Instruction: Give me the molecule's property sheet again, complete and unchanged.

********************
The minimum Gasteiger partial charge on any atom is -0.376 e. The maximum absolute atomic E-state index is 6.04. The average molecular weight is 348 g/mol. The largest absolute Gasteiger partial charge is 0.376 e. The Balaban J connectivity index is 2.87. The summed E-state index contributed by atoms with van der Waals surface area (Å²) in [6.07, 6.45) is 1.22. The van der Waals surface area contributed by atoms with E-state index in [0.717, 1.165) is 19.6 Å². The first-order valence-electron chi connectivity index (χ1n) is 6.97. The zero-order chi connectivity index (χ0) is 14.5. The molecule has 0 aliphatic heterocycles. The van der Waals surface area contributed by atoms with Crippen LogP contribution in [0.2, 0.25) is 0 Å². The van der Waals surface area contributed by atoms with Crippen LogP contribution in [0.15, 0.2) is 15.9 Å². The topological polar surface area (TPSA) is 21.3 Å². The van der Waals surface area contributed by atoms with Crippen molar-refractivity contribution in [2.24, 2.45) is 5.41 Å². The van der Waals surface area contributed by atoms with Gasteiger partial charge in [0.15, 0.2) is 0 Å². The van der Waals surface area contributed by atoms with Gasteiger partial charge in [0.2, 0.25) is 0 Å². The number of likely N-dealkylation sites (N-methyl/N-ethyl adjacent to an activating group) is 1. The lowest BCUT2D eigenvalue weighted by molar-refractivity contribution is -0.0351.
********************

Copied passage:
The minimum Gasteiger partial charge on any atom is -0.376 e. The maximum absolute atomic E-state index is 6.04. The average molecular weight is 348 g/mol. The largest absolute Gasteiger partial charge is 0.376 e. The Balaban J connectivity index is 2.87. The summed E-state index contributed by atoms with van der Waals surface area (Å²) in [6.07, 6.45) is 1.22. The van der Waals surface area contributed by atoms with E-state index in [0.717, 1.165) is 19.6 Å². The first-order valence-electron chi connectivity index (χ1n) is 6.97. The zero-order chi connectivity index (χ0) is 14.5. The molecule has 0 aliphatic heterocycles. The van der Waals surface area contributed by atoms with Crippen LogP contribution in [0.2, 0.25) is 0 Å². The van der Waals surface area contributed by atoms with Crippen LogP contribution in [0.15, 0.2) is 15.9 Å². The topological polar surface area (TPSA) is 21.3 Å². The van der Waals surface area contributed by atoms with Crippen molar-refractivity contribution in [2.24, 2.45) is 5.41 Å². The van der Waals surface area contributed by atoms with Gasteiger partial charge in [0.15, 0.2) is 0 Å². The van der Waals surface area contributed by atoms with Gasteiger partial charge in [0.2, 0.25) is 0 Å². The number of likely N-dealkylation sites (N-methyl/N-ethyl adjacent to an activating group) is 1. The lowest BCUT2D eigenvalue weighted by molar-refractivity contribution is -0.0351.